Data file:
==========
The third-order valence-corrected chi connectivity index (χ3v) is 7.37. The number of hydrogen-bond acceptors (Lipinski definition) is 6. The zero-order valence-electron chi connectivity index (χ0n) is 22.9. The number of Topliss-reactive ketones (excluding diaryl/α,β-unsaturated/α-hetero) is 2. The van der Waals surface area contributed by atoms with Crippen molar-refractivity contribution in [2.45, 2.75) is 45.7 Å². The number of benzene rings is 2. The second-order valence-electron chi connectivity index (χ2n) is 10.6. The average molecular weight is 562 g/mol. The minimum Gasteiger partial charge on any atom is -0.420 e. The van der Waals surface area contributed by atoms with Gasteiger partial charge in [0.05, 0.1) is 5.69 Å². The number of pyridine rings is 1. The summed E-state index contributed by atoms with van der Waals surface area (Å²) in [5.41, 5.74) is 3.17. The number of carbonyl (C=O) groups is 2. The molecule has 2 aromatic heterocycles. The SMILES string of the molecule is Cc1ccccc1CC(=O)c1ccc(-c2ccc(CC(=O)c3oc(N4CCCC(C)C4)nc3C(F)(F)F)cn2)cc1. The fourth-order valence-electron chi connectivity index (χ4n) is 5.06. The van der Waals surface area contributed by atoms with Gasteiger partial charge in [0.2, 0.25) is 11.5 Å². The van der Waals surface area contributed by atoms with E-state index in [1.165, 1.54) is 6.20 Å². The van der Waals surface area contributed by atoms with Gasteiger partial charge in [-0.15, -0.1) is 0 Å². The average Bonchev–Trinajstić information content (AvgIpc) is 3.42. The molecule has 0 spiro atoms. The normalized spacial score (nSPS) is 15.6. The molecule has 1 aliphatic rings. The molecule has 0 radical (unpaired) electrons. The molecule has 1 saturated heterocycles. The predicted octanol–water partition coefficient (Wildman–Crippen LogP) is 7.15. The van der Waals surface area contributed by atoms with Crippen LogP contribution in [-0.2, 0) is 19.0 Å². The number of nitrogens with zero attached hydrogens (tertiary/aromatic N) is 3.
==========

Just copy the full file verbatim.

The third-order valence-corrected chi connectivity index (χ3v) is 7.37. The number of hydrogen-bond acceptors (Lipinski definition) is 6. The zero-order valence-electron chi connectivity index (χ0n) is 22.9. The number of Topliss-reactive ketones (excluding diaryl/α,β-unsaturated/α-hetero) is 2. The van der Waals surface area contributed by atoms with Crippen molar-refractivity contribution in [2.45, 2.75) is 45.7 Å². The number of benzene rings is 2. The second-order valence-electron chi connectivity index (χ2n) is 10.6. The average molecular weight is 562 g/mol. The minimum Gasteiger partial charge on any atom is -0.420 e. The van der Waals surface area contributed by atoms with Gasteiger partial charge in [0.05, 0.1) is 5.69 Å². The number of pyridine rings is 1. The summed E-state index contributed by atoms with van der Waals surface area (Å²) in [5.41, 5.74) is 3.17. The number of carbonyl (C=O) groups is 2. The molecule has 2 aromatic heterocycles. The SMILES string of the molecule is Cc1ccccc1CC(=O)c1ccc(-c2ccc(CC(=O)c3oc(N4CCCC(C)C4)nc3C(F)(F)F)cn2)cc1. The fourth-order valence-electron chi connectivity index (χ4n) is 5.06. The van der Waals surface area contributed by atoms with Gasteiger partial charge in [0.2, 0.25) is 11.5 Å². The van der Waals surface area contributed by atoms with E-state index in [1.165, 1.54) is 6.20 Å². The van der Waals surface area contributed by atoms with Gasteiger partial charge in [-0.15, -0.1) is 0 Å². The average Bonchev–Trinajstić information content (AvgIpc) is 3.42. The molecule has 0 spiro atoms. The normalized spacial score (nSPS) is 15.6. The molecule has 1 aliphatic rings. The molecule has 0 radical (unpaired) electrons. The molecule has 1 saturated heterocycles. The predicted octanol–water partition coefficient (Wildman–Crippen LogP) is 7.15. The van der Waals surface area contributed by atoms with Crippen LogP contribution in [-0.2, 0) is 19.0 Å². The number of nitrogens with zero attached hydrogens (tertiary/aromatic N) is 3.